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Hazard Communication Plan


This program has been designed to promote a safe and healthy workplace for all staff, faculty, students, contractors, and visitors in compliance with the Cal/OSHA Hazard Communication Standard, California Code of Regulations, Title 8, Section 5194. 

This plan has been developed to:

  1. Reduce the potential of illness or injury by implementing practices to identify and evaluate chemical hazards;
  2. Make certain that all individuals who may be at risk are adequately informed and trained on the hazards they may encounter, and;
  3. Outline standards for individuals working with hazardous materials.


Hazardous materialsAny item or agent (biological, chemical, radiological, and/or physical), which has the potential to cause harm to humans, animals, or the environment, either by itself or through interaction with other factors.
Safety Data Sheet (SDS)A document that contains information on the potential health effects of exposure to chemicals, or other potentially dangerous substances, and on safe working procedures when handling chemical products.



Environmental, Health and Safety (EHS)
  • Administer the University's Hazard Communication Plan.
  • Maintain Safety Data Sheets (SDSs) and Proposition 65 Materials.
  • Ensure that SDSs are available to all employees.
  • Provide employees with proper training.

Faculty, Staff, and Students


  • Notify Environmental, Health and Safety when SDS are missing or incomplete.
  • Follow SDS warnings, precautions, and personal protective equipment (PPE) requirements.
  • Appropriately use and store all hazardous materials and waste containers and ensure they are properly labeled.
  • Participate in required training sessions.

Managers, Supervisors, and Lead Personnel


  • Evaluate and identify hazards of all substances.
  • Maintain an inventory of all hazardous materials stored and used in the work area.
  • Ensure that all individuals working with hazardous materials are trained on health hazards, physical hazards, emergency procedures and safe handling for hazardous materials.
  • Obtain SDSs for hazardous materials that are in the workplace and ensure they are available to all employees.
  • Coordinate all hazardous materials communication and regulatory requirements with contractors and non-Pacific personnel.
  • Responsible for implementing their own Hazard Communication Program.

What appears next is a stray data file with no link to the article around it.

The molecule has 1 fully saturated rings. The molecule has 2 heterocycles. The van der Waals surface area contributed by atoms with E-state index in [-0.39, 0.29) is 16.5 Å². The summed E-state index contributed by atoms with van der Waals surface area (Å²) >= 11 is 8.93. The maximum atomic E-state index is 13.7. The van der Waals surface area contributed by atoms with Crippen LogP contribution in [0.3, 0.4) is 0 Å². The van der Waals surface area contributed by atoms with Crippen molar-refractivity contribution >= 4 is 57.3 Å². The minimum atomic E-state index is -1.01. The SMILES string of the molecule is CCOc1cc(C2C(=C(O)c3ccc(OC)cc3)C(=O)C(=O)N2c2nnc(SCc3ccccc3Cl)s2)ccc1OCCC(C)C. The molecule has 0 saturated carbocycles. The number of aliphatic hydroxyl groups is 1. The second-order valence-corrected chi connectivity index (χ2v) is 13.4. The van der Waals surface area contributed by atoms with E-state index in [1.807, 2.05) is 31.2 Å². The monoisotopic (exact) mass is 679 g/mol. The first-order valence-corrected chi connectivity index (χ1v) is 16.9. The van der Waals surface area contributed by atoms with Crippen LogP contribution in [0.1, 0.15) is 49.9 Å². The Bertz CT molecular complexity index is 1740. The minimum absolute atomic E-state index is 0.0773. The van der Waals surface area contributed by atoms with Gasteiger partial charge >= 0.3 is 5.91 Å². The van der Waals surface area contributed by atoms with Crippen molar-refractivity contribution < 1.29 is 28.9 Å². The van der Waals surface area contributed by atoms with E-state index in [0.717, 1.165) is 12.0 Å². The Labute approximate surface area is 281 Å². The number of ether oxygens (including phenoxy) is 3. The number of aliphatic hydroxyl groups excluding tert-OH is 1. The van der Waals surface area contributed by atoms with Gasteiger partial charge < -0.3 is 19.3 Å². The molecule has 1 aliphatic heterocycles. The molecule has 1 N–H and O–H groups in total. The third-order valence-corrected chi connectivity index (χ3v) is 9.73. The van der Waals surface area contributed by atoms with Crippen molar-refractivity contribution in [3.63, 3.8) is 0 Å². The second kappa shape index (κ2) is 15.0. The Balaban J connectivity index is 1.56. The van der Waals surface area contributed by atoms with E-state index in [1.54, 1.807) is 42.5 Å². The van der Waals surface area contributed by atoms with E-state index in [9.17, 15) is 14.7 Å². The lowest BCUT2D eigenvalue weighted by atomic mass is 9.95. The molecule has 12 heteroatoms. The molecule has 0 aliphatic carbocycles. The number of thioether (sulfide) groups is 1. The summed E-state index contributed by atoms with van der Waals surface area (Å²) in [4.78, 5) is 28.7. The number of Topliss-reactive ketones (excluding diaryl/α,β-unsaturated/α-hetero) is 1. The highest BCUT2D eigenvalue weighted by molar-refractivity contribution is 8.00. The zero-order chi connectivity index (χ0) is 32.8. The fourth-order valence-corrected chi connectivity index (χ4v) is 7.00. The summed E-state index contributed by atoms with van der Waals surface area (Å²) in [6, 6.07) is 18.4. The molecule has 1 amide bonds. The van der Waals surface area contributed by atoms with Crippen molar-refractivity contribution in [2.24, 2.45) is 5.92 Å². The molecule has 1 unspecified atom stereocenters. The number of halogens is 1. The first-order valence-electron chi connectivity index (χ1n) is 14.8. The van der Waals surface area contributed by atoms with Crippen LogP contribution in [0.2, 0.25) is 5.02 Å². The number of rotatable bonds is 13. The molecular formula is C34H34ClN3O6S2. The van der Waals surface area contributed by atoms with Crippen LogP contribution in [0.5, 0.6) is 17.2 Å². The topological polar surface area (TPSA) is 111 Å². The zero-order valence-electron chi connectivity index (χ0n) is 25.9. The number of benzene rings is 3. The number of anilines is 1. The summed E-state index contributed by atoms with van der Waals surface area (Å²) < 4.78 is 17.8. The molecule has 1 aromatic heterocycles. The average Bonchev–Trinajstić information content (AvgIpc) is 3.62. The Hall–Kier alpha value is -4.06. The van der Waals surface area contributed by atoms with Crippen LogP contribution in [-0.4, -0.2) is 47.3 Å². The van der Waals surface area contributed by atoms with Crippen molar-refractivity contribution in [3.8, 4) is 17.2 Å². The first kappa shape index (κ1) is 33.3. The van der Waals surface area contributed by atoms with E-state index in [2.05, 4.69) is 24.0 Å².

• Inform the University of any chemicals or hazardous materials they bring on campus.
  • Provide SDSs for materials brought onto campus.


Supervisors and managers must evaluate all chemical substances to determine if they meet the definition of hazard. The evaluation is determined by reviewing the following information or consulting with Environmental, Health and Safety.

  1. Product label
  2. Safety Data Sheet (SDS)
  3. Contact manufacturer  

Chemical Inventory Management

Federal, State and County led regulations require University of the Pacific keep an accurate inventory of the chemicals stored on campus. EH&S reports this chemical inventory to the governing regulatory agencies in the form of the Hazardous Materials Management Plan (HMMP). It also assists users to keep track of chemicals, conduct laboratory hazard assessments, provide chemical hazard information to emergency responders, and minimize unnecessary storing of chemicals.

Safety Data Sheets (SDS)

The purpose of an SDS is to provide safety information about a hazardous material. The manufacturer must provide an SDS for every material covered in the Hazard Communication Standard. The SDS must follow the Globally Harmonized System, which is an internationally agreed upon system for the labeling and classification of chemicals that must be written in English and include section numbers and headings with the associated information.

The sections must be listed as follows:

  1. Identification
  2. Hazard(s) identification
  3. Composition/information on ingredients
  4. First-aid measures
  5. Fire-fighting measures
  6. Accidental release measures
  7. Handling and storage
  8. Exposure controls/personal protection
  9. Physical and chemical properties
  10. Stability and reactivity
  11. Toxicological information
  12. Ecological information
  13. Disposal considerations
  14. Transport information
  15. Regulatory information